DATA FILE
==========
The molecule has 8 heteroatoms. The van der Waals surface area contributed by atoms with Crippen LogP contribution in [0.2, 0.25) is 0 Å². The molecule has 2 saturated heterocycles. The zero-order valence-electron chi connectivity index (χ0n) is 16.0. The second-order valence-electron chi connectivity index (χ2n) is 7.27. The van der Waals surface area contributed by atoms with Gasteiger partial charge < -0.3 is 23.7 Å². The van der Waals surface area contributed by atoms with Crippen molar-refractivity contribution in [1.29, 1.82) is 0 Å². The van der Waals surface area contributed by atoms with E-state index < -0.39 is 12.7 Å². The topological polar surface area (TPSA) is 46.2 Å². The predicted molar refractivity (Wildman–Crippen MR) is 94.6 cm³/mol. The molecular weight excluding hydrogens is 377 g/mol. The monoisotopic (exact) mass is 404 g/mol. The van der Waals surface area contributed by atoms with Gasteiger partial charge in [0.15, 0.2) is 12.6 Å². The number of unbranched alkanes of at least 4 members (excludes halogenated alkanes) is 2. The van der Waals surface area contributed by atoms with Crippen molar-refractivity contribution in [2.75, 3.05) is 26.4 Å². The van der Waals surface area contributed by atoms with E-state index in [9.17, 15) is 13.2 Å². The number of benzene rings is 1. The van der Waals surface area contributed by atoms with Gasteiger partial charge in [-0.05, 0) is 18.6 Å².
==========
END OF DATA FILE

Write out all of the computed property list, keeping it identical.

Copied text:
The molecule has 8 heteroatoms. The van der Waals surface area contributed by atoms with Crippen LogP contribution in [0.2, 0.25) is 0 Å². The molecule has 2 saturated heterocycles. The zero-order valence-electron chi connectivity index (χ0n) is 16.0. The second-order valence-electron chi connectivity index (χ2n) is 7.27. The van der Waals surface area contributed by atoms with Gasteiger partial charge < -0.3 is 23.7 Å². The van der Waals surface area contributed by atoms with Crippen molar-refractivity contribution in [1.29, 1.82) is 0 Å². The van der Waals surface area contributed by atoms with E-state index < -0.39 is 12.7 Å². The topological polar surface area (TPSA) is 46.2 Å². The predicted molar refractivity (Wildman–Crippen MR) is 94.6 cm³/mol. The molecular weight excluding hydrogens is 377 g/mol. The monoisotopic (exact) mass is 404 g/mol. The van der Waals surface area contributed by atoms with Gasteiger partial charge in [0.15, 0.2) is 12.6 Å². The number of unbranched alkanes of at least 4 members (excludes halogenated alkanes) is 2. The van der Waals surface area contributed by atoms with Crippen molar-refractivity contribution in [2.75, 3.05) is 26.4 Å². The van der Waals surface area contributed by atoms with E-state index in [9.17, 15) is 13.2 Å². The number of benzene rings is 1. The van der Waals surface area contributed by atoms with Gasteiger partial charge in [-0.05, 0) is 18.6 Å².